Tuesday, August 01, 2006

Investment Banking Drives Profits at HSBC

The Financial Times, Peter Thal Larsen & Jane Croft, 01 August 2006

Michael Geoghegan will set off on a whistlestop tour next month to introduce himself to HSBC's workforce around the world.

During an 11-day trip, involving 23 presentations in 19 cities, stretching from Buenos Aires to Beijing, the new chief executive will set out his vision for the world's third-biggest bank.

For Mr Geoghegan, the flying visit is a favoured technique.

He went on tour shortly after taking charge of HSBC's operations in Brazil in 1997 and made a similar circuit after returning to run the bank's retail network in the United Kingdom in 2004.

But Mr Geoghegan's first message is designed not to create waves: strategy is not going to change.

Though he and Stephen Green, now HSBC's chairman, formally took charge after the retirement of Sir John Bond earlier this year, both men were heavily involved in setting the bank's strategy of focusing on organic growth while developing its emerging markets businesses.

"Is there a change in strategy? No. Frankly the group strategy remains - I was part of that team who put it together and it is delivering the results we thought it would," Mr Geoghegan insists.

That is not to say, however, there will not be a change of emphasis from Mr Geoghegan, who has a fondness for management speak.

The 52-year-old career banker, who joined HSBC in 1973 and has a reputation as a tough manager, wants to exploit HSBC's international network and cross-refer business to different parts of the group in a more "joined-up" way.

"One of the biggest strengths this group has got is the brand . . . we need to be brought together in a more joined up way and I want to do that across country, across business and across channel and I want to measure it by customer experience," he says.

"All the segments need to be joined up otherwise you end up as silos - we're not a silo driven organisation," he adds, "I think there is a massive amount to do . . . we are still in the foothills."

Mr Geoghegan also wants to simplify HSBC's product range in order to allow staff to concentrate on selling larger numbers of a smaller range of products that they understand really well.

There is a lot at stake. In the past few years, HSBC's premium rating in the stock market has fallen as investors worried that it was over-exposed to heavily indebted consumers in the United Kingdom and the United States. Investors also questioned its plans to build its investment banking arm from scratch.

If HSBC is to regain its premium to the rest of the banking sector it must demonstrate that it has better growth prospects than the its rivals.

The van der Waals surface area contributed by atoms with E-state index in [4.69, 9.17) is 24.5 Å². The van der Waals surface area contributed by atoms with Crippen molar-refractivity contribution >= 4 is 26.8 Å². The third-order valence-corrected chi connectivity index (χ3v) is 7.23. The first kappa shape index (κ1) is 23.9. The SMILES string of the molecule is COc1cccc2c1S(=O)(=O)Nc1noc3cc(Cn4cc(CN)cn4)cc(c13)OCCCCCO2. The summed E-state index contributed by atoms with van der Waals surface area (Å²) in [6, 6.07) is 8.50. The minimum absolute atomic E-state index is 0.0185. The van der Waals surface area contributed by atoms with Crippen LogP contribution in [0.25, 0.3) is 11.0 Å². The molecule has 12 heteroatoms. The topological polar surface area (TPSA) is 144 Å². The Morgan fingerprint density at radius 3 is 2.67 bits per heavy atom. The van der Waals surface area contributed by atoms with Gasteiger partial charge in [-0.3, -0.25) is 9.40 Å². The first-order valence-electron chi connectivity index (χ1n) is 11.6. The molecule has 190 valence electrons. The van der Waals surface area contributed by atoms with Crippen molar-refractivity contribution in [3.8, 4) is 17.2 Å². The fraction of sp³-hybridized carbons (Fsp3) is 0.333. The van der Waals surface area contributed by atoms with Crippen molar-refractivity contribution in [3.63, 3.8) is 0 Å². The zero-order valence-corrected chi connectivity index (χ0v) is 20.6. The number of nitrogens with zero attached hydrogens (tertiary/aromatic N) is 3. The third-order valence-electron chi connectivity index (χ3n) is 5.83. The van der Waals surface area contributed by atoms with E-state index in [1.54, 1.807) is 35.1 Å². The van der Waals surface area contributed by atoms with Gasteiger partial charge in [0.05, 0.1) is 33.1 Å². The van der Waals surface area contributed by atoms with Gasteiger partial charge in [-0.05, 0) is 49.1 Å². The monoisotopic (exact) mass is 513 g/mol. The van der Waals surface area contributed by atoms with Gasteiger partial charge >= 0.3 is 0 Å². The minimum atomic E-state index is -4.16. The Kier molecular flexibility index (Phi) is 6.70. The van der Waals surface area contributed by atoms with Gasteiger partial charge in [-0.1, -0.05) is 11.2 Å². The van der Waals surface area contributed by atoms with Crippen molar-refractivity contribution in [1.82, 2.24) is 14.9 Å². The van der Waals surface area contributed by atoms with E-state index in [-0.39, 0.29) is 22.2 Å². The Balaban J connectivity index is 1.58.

Mr Geoghegan says HSBC will not "shy away" from acquisitions, though he echoes Mr Green when arguing that, in the current benign economic environment, the prices of many of its possible targets had risen too high. Banistmo, the Panamanian lender HSBC bought for $1.77bn (£948m) earlier this month is an exception to that principle.

Some analysts and investors have criticised HSBC for not returning capital to shareholders.

Mr Geoghegan and Douglas Flint, finance director, however, strongly defend the bank's ability to spend its capital.

They argue that the bank has generated a 24 per cent annualised return on $9bn of additional capital in the past year.

"We certainly don't think this is a time to skinny the capital - we're in a more uncertain period," Mr Flint says.
The Financial Times, 31 July 2006

Being the world's local bank takes dedication: HSBC's six branches in Lebanon were open for business on Monday. In the current economic climate it is, however, a strategy that delivers outstanding growth. HSBC's organic revenues rose by 14 per in the first half of 2006 compared with last year. Growth has accelerated steadily since 2002 and now clearly exceeds that of Citigroup, still HSBC's only real peer in terms of geographic scope.

Not that HSBC's rating would suggest this. Its prospective price earnings multiple of 12 belongs to a stodgy utility. The world economy will probably slow this year, but market concerns revolve around three specific risks. The first is Household. The acquisition of the sub-prime lender in 2003 can be judged a definitive success: UBS estimates the purchase price equates to just five times this year's earnings. Those earnings, however, are likely to be affected by rising interest rates and weaker housing markets. With Household contributing around one-fifth of pre-tax profits, this is a legitimate risk, albeit it one that is now partially reflected in consensus earnings forecasts.

The second concern is less substantial: the contribution to growth of cyclical investment banking. Given that HSBC has spent years being mocked as a non-entity on Wall Street and the City of London, this is a backhanded compliment. In any case, excluding these activites organic revenue growth was still an impressive 11 per cent. With around half of its activity outside the US and Europe, the investment bank might be less cyclical than peers.

That leaves the final concern of acquisition risk. With a tier one capital ratio of 10 per cent, dividend growth well below that of earnings and a tradition of using its muscle periodically, this cannot be dismissed entirely. However, new chief executive Mike Geoghegan was at pains on Monday to emphasise organic growth. Given HSBC's performance, who can blame him?